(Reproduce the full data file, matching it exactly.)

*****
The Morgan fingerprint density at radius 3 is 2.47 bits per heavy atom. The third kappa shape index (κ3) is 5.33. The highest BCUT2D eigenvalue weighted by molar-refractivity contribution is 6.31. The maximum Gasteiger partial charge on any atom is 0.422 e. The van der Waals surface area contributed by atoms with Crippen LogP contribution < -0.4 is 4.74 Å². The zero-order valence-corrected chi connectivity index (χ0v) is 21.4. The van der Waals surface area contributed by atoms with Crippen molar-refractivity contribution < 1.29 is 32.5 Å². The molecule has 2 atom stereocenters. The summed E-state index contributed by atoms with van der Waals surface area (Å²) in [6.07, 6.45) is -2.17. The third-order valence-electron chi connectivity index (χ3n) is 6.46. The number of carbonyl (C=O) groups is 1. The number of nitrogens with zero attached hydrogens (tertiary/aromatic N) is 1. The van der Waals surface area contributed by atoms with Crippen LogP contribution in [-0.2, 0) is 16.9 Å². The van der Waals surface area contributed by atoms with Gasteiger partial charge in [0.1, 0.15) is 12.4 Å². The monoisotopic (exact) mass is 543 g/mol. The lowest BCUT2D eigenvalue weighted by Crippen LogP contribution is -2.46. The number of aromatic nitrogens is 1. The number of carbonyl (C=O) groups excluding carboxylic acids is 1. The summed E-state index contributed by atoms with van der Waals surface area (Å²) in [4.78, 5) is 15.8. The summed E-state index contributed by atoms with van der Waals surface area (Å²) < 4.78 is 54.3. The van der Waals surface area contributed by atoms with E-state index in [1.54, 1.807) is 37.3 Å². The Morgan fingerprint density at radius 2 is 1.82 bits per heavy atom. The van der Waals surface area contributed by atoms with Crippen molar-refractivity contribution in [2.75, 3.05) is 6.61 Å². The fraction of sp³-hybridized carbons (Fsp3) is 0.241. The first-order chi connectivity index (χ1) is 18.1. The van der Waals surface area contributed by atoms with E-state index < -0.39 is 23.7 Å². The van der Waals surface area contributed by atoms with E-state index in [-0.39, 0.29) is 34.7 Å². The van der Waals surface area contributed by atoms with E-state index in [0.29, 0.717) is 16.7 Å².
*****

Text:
The Morgan fingerprint density at radius 3 is 2.47 bits per heavy atom. The third kappa shape index (κ3) is 5.33. The highest BCUT2D eigenvalue weighted by molar-refractivity contribution is 6.31. The maximum Gasteiger partial charge on any atom is 0.422 e. The van der Waals surface area contributed by atoms with Crippen LogP contribution < -0.4 is 4.74 Å². The zero-order valence-corrected chi connectivity index (χ0v) is 21.4. The van der Waals surface area contributed by atoms with Crippen molar-refractivity contribution < 1.29 is 32.5 Å². The molecule has 2 atom stereocenters. The summed E-state index contributed by atoms with van der Waals surface area (Å²) in [6.07, 6.45) is -2.17. The third-order valence-electron chi connectivity index (χ3n) is 6.46. The number of carbonyl (C=O) groups is 1. The number of nitrogens with zero attached hydrogens (tertiary/aromatic N) is 1. The van der Waals surface area contributed by atoms with Crippen LogP contribution in [-0.2, 0) is 16.9 Å². The van der Waals surface area contributed by atoms with Gasteiger partial charge in [0.1, 0.15) is 12.4 Å². The monoisotopic (exact) mass is 543 g/mol. The lowest BCUT2D eigenvalue weighted by Crippen LogP contribution is -2.46. The number of aromatic nitrogens is 1. The number of carbonyl (C=O) groups excluding carboxylic acids is 1. The summed E-state index contributed by atoms with van der Waals surface area (Å²) in [4.78, 5) is 15.8. The summed E-state index contributed by atoms with van der Waals surface area (Å²) < 4.78 is 54.3. The van der Waals surface area contributed by atoms with E-state index in [1.54, 1.807) is 37.3 Å². The Morgan fingerprint density at radius 2 is 1.82 bits per heavy atom. The van der Waals surface area contributed by atoms with Crippen molar-refractivity contribution in [2.75, 3.05) is 6.61 Å². The fraction of sp³-hybridized carbons (Fsp3) is 0.241. The first-order chi connectivity index (χ1) is 18.1. The van der Waals surface area contributed by atoms with E-state index < -0.39 is 23.7 Å². The van der Waals surface area contributed by atoms with E-state index in [-0.39, 0.29) is 34.7 Å². The van der Waals surface area contributed by atoms with E-state index in [0.29, 0.717) is 16.7 Å².